It is about gradually working yourself up, improving your skills, strategies and mindset to be able to compete successfully at the higher levels. Most of the top poker players today have had to grind through the stakes. Yes some are more naturally talented and so have had an easier rise but anyone can achieve this rise if they are willing to put the hard work in and have the desire to be among the best in the world.

A players life and career is about ambition and just how far they want to go, many footballers fail, as do poker players and it is the drive that separates the great from the mediocre.

Falling in love with you


Six years ago I was a happy Hammer. Happy because I didn’t know what the joy was in watching football without Big Brother(s) watching over me, telling me when to sit, stand, shout and be quiet.  My epiphany came when I started going to watch Non-League football on a regular basis.  One of the first games in my “new life “was at Grays Athletic at Their New Recreation Ground against Canvey Island (how life has changed for all partied involved!).

During the next few seasons I started going more regularly to Non-League games, discovering new places that were almost on my doorstep.  Once I chose a Forest Green Rovers versus Oxford United over West Ham v Fulham I knew I was on a slippery slope.

397502_10152258011760853_1378592530_nMy first game at the Dripping Pan was a Conference Premier game against today’s visitors Grays Athletic.  It was the club’s one and only season in the highest level of Non-League football.  If ever there was a club that were a fish out of water, then it was Lewes during the 2008/09 season.  Just six wins and six draws all season, including just seven points taken on their travels the team were relegated by Easter.  Speaking to those who experienced the whole season tell the tale of not only the club being out of their depth but also of the joyless environment of playing at this level.  The club had to implement segregation, stop people drinking on the terraces and even have a sponsors board to facilitate live interviews post match.  Anyone who has visited the Pan since knows that is not how we do things.

Last year I was asked to contribute to a book – the task being to write “How I fell in love with my club” in less than 3,000 words.  I didn’t choose West Ham, the club I had supported for the best part of thirty years of my life.  I chose Lewes.  Last week the book was finally published by Ockley Books and not only features a chapter on Lewes, but similar ones on Weymouth, Tooting and Mitcham and the 1990 Cameroon World Cup Squad.  What the book tells me is that I am not alone in upgrading my footballing pleasure.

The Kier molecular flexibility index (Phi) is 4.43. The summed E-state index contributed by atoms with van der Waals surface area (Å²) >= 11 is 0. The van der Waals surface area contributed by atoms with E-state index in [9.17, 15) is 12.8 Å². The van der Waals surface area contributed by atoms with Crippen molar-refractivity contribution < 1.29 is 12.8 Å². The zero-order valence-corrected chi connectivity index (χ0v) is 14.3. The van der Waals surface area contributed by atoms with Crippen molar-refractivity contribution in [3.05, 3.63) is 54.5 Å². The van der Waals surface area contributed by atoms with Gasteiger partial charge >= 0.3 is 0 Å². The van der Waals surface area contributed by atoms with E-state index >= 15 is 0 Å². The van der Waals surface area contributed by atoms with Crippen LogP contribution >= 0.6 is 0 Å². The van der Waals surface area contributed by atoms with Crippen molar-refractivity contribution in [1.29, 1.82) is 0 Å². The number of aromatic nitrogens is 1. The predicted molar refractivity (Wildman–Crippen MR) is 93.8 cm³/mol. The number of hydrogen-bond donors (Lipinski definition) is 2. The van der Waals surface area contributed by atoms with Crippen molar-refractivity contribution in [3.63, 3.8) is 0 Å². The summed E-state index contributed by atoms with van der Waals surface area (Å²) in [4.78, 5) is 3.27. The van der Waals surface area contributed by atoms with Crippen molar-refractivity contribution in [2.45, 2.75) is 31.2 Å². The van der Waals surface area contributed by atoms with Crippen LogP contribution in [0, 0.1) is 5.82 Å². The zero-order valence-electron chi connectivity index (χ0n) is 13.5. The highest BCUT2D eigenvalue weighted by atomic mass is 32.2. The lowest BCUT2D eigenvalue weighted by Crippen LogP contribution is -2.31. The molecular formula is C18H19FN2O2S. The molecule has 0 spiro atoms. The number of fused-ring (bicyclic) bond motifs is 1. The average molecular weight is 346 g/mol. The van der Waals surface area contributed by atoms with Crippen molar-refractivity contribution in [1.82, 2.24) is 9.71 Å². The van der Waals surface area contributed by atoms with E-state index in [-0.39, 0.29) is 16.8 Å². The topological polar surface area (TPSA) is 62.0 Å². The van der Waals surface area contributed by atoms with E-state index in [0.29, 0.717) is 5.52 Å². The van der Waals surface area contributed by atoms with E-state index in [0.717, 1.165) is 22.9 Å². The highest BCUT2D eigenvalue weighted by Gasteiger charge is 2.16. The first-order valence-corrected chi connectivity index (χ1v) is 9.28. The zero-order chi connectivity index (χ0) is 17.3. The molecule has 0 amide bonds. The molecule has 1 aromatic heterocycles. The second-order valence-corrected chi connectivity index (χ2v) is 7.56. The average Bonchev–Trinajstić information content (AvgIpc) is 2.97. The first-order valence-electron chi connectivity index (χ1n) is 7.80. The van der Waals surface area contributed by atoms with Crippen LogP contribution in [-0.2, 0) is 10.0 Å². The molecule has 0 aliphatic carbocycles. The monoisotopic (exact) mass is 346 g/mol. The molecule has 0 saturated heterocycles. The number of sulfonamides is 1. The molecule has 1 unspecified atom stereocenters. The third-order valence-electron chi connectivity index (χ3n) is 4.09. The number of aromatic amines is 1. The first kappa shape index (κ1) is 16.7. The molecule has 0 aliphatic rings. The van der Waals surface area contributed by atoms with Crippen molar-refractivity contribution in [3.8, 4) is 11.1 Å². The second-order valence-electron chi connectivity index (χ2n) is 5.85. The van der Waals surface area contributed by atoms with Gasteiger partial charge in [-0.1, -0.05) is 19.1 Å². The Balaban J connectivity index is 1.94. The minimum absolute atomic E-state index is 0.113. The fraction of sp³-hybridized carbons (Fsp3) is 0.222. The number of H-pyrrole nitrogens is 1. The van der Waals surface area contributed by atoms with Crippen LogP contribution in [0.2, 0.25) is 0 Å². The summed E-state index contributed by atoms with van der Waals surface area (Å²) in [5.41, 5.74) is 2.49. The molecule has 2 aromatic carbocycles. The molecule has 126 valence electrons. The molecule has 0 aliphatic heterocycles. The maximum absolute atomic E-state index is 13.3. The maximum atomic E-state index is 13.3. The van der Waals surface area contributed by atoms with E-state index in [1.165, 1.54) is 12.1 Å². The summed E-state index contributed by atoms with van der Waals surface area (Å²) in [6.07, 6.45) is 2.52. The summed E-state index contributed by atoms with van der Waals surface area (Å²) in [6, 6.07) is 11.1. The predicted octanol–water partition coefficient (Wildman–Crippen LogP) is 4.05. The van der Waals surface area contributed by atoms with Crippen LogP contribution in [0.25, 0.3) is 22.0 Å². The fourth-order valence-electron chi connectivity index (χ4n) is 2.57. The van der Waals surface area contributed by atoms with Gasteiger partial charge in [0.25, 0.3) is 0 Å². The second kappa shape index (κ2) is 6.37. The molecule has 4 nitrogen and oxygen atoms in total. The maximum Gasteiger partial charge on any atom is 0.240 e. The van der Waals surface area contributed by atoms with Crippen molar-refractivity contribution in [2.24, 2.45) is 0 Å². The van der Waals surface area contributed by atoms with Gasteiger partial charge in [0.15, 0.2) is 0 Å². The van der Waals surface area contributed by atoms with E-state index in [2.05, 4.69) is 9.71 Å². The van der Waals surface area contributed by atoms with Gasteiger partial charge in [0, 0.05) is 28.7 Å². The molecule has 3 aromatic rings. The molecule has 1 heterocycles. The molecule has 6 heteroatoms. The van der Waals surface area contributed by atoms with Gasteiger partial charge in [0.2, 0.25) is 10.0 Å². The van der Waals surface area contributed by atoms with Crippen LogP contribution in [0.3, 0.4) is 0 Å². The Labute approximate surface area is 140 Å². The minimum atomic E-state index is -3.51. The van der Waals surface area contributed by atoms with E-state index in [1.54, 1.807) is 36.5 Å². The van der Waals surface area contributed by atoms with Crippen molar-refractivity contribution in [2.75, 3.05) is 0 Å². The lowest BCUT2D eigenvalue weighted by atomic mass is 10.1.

Lewes v Essex 2014Today the club is very happy playing two levels below the Conference Premier.  Crowds are increasing, bar takings are up and the football is making people smile once again.  Our ambition is to play at a higher level but as a board we will always make sure every step is a sustainable and financially viable. Today we welcomed Grays Athletic, a club who had endured a similar annus decadus.  Whilst Lewes’s free fall had been almost terminal, we always had the parachute of our ground.  Grays haven’t had that luxury and have endured somewhat of a nomadic existence since the heady days of finishing third in the Conference Premier and back to back FA Trophy wins.  Their Recreation Ground was sold to developers in 2010 and since they have ground shared with East Thurrock, West Ham reserves and now Aveley.

It had only been ten days since we last faced Grays, losing 4-2 in an entertaining game at Mill Field.  Since then both sides had played two league games, winning them both as too had Lewes.  Two weeks ago both sides would have put the file “Play Off Chances” in the filing cabinet but with games in hand over those above both sides who knows what could happen, especially as the respective home form has been so strong. Continue reading